The Access team were a huge help with the important things, like applying to UCAS. They're also there to help with any queries and I learned very quickly that they don't see your questions as dumb, even if you might. Irene, Alec, and Monica should have got a medal for how much they helped all of us throughout that year.

A big challenge for me was trying to relearn how to write an essay. It had been 9 years since I'd actually written an academic essay, but the support and resources that the university provides were excellent. My grades got higher as the course went on and this was due to the feedback I was given, and the support I received. 


Chris Lowe

My access programmeChris Lowe

I first found out about the University of Glasgow (UofG) access course during a visit to a career centre in Glasgow, I was working in a bar at the time and thought there must be more to life than this. I left school at 16 years old to follow my passion at the time and attend college to study music, this was a mistake. After the course finished I realised there was very little demand for musicians of any type and decided to get a full-time job.

From the age of 18 until 24 I worked in a minimum wage job with the only prospects being a one-step promotion and earning an extra 25 pence an hour. It was then that ‘the penny’ dropped and decided that I had to at least try and make a better future for myself. Originally, I wasn’t entirely sure which course or even what I wanted to study! But after careful consideration and plenty of advice, I chose to study maths and economics at the UoG access course at the St. Andrews Building campus.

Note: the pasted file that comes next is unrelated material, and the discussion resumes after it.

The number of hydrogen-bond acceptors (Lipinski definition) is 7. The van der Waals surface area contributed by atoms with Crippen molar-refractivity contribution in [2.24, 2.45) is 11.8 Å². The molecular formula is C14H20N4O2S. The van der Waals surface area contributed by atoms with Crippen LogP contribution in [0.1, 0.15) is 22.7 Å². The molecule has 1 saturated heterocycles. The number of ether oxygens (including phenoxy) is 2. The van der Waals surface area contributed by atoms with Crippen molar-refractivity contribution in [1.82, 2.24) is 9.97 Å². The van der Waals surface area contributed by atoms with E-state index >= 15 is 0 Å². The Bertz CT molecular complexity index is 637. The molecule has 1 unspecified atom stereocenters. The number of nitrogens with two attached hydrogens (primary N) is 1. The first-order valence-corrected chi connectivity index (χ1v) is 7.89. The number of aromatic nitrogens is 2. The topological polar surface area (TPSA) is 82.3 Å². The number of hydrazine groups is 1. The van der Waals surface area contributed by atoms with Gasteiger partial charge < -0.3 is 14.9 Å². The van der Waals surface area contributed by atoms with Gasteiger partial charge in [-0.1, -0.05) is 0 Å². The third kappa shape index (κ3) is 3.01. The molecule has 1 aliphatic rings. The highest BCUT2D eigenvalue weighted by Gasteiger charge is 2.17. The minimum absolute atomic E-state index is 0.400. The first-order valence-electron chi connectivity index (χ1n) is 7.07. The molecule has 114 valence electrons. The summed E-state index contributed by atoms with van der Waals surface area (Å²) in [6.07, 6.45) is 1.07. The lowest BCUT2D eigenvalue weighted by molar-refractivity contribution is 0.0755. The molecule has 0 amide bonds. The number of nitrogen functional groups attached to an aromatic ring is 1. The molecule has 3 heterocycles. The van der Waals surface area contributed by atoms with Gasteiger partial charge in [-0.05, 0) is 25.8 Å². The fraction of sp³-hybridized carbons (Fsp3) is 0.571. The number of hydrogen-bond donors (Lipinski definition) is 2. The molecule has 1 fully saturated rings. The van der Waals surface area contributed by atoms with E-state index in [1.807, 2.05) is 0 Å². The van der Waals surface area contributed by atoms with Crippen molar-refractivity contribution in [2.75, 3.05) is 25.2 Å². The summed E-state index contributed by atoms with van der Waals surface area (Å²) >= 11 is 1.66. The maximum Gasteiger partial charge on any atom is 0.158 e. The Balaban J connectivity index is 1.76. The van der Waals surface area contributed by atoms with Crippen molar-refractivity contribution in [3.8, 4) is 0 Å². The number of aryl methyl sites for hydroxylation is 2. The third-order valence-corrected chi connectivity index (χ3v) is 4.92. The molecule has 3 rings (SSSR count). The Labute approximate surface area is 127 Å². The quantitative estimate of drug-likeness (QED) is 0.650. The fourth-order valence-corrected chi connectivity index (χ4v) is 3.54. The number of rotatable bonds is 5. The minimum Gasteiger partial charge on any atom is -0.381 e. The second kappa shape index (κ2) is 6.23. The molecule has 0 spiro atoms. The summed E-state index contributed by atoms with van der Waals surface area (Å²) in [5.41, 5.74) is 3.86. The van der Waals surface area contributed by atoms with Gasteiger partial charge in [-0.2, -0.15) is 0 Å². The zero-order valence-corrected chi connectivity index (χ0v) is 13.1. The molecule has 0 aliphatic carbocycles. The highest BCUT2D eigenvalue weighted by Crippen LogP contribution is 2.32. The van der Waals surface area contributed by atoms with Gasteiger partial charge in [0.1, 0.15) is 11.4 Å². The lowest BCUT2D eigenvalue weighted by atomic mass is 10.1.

My Glasgow experience

The highlight of the course was the sense of achievement it gave me, as mentioned I left school with no prospect of ever going to University so to get a chance and then take that chance was massive in my development as a person and as a student. I also made many friends and to this day 5 years later I still see and talk to the ones who are still at the University. Both the maths and the economics courses were very challenging as I was working near full time alongside my studies, I found that if you did the handouts and homework as soon as you were given them then it made all the difference. I would suggest to future students that a WhatsApp group of some sort would be beneficial as homework could get challenging and different points of view always help. The two end of year exams were slightly harder than expected but I still managed to achieve the goal of getting accepted onto the (Bacc) accounting with finance course at the University of Glasgow.

What now?

After completing access I began to get in the mindset of going to full time education once more as it had been nearly ten years since school! I made sure to keep up with all the coursework as and when it arrived during my first two years on the (Bacc) course. I felt like I worked harder than a lot of students but this is attributable to me being away from learning for a long time. It has worked for me as I am now one week away from submitting my dissertation and I have 2 exams to go, from access until now I have taken 22 exams at the University. The first one at access was as nerve-wracking as my 22nd one was, they don’t get any easier but as long as you listen to the lecturers then you can’t go wrong.

My career is currently undecided, I would like to go into postgraduate studies in the form of a PhD in accountancy with finance but I am not sure if my girlfriend will let me be a student for another few years! I have had interviews recently for some accountancy firms and for industry firms too, I would like to keep my options open for now but it is a great feeling to know that you belong at this level now rather than working what could be a dead-end job forever. I always remember the two speakers they had at my Access introduction and I always wanted to be that person standing there telling the next generation that “If I can do it, then you guys will have no problem.” I think the more information that potential students get then the better, it can be a daunting task deciding as an adult to go back to education.